Before I leave on a big adventure I always print off directions and a map from the airport to my accommodation, because there is nothing worse than arriving in a foreign country with a serious case of jetlag and trying to figure out where to go. Google Maps is a lifesaver for this! Just type in the name of the airport you’ll be flying into, hit directions, enter the address of your accommodation, choose the mode of transport you’ll be using to get there and let Google do the rest – its as easy as that! If you’re moving between cities on your trip, you can also use Google Maps to plan your route and get a rough idea about transit times.

Google Maps printout

The print out of directions from Google Maps should look something like this – super informative and easy to follow!

Tip 6: Keep a list of accommodation

Accommodation list

Making a list of you accommodation venues before you leave could save you a whole lot of stress during your travels

If you’re anything like me and like to have all of your accommodation booked before you leave home, then it’s an excellent idea to keep a list of all the places you’ll be staying – I like to create a table with the name of the accommodation venue, the dates I’ll be there, the address and contact details. Not only does this allow me to easily check where I’m heading next, it’s great if I ever get lost – I can approach an information desk, tell the attendant where I’m staying and ask them to guide me back. A list is also super helpful if you encounter a language barrier when using public transport services such as taxis – even if you cannot verbally communicate, you’ll be able to point out the name of your accommodation from the list, and the driver can input the information straight into a GPS – crisis avoided!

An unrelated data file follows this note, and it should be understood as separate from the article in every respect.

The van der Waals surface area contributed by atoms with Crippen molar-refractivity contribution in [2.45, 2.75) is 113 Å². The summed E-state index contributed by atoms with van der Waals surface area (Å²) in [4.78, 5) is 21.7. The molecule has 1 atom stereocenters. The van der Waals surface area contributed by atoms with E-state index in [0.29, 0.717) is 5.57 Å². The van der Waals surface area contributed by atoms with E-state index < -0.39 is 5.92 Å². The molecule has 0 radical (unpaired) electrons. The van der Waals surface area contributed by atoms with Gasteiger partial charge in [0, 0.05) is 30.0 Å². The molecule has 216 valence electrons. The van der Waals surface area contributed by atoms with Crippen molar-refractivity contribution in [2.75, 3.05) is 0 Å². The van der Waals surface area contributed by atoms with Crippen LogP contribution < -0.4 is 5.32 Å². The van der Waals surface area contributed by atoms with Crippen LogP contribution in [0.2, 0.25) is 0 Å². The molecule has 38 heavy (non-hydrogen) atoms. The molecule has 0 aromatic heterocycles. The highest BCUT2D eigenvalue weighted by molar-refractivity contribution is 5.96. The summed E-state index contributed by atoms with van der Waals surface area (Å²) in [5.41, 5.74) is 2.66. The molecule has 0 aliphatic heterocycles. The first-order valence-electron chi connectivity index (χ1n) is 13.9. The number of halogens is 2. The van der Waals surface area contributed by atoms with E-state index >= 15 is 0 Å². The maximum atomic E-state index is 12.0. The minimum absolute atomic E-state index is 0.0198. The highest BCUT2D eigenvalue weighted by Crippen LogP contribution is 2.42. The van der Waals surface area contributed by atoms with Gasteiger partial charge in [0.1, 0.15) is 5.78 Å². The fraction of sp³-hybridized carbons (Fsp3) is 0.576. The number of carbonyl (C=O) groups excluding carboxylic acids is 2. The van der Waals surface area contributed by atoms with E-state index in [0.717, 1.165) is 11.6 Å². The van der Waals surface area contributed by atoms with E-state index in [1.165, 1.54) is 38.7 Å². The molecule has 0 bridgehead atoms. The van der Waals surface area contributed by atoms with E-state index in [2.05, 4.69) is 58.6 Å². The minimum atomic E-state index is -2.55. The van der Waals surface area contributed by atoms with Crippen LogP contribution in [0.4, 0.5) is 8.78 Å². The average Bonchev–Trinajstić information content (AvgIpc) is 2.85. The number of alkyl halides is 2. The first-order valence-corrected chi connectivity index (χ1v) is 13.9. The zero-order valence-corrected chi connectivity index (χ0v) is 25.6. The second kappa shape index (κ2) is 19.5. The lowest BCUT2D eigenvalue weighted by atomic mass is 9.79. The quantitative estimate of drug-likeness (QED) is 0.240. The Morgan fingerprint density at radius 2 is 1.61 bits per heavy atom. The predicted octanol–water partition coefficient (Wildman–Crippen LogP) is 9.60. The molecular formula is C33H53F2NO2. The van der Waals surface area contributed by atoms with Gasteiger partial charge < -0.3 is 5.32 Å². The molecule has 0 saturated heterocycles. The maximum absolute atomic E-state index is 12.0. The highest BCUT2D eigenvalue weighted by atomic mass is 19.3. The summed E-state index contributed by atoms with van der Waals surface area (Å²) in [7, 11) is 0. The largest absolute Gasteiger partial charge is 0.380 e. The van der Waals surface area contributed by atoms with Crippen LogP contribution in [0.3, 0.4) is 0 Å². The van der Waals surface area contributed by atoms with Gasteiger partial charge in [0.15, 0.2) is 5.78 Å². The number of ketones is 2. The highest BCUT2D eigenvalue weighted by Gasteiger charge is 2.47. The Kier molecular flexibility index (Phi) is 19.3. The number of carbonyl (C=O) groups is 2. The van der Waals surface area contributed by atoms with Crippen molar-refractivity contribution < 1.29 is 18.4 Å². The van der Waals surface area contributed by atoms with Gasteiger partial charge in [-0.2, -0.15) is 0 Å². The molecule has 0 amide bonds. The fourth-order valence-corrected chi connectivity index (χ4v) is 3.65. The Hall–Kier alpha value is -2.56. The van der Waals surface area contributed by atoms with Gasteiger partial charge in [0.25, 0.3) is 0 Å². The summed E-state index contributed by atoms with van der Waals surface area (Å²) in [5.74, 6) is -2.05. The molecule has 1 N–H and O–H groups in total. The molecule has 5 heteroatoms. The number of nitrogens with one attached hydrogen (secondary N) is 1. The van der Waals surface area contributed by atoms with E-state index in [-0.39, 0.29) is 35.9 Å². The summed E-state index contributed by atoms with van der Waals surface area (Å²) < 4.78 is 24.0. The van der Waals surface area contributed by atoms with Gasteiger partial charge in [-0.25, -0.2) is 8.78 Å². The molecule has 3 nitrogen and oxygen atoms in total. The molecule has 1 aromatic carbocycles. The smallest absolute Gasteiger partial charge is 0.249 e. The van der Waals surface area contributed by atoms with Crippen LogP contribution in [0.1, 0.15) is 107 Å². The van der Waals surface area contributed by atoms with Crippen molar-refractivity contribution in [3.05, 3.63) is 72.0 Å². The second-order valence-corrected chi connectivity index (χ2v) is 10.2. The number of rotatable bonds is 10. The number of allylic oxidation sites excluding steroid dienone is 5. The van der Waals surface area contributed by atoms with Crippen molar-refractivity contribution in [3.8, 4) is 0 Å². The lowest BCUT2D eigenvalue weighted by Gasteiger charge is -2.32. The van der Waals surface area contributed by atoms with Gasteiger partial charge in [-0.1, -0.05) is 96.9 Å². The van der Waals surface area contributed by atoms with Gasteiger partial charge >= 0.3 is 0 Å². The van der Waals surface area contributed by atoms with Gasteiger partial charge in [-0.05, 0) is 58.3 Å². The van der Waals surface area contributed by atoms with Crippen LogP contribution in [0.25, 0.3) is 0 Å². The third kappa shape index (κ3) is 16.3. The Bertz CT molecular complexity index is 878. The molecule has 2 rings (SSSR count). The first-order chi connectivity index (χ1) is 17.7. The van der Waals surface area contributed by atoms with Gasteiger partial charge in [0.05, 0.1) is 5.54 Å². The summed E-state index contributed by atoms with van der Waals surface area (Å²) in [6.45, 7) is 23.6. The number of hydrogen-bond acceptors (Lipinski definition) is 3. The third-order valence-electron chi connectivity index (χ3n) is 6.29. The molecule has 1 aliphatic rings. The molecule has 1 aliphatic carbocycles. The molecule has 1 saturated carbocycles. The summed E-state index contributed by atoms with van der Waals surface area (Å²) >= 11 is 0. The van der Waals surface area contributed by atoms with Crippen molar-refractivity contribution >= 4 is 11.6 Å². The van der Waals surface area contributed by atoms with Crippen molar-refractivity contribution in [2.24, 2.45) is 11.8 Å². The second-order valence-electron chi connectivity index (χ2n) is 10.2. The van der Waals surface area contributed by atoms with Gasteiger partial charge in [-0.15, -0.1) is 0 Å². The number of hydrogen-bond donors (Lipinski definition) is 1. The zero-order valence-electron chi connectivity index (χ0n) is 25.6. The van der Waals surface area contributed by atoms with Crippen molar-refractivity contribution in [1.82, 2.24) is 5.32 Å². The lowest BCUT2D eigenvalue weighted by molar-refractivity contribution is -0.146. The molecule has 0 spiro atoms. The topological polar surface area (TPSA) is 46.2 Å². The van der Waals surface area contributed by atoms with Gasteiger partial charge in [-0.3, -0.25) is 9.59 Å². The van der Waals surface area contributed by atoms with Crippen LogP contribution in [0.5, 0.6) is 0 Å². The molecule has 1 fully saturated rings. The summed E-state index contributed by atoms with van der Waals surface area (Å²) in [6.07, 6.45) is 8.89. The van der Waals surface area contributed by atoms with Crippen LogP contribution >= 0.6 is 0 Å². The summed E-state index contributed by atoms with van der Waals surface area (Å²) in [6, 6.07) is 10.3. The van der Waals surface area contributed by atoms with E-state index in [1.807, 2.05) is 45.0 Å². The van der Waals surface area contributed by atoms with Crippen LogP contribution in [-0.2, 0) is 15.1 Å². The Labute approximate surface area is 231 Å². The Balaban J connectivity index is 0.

Travelling really should be all about enjoying yourself and learning new things, so hopefully these tips will help minimise and prevent any stressful situations you run into. For more great ideas about packing your luggage head to Janine’s post, and take a look at Sapph’s post for some tips about combatting jet lag. Happy travels!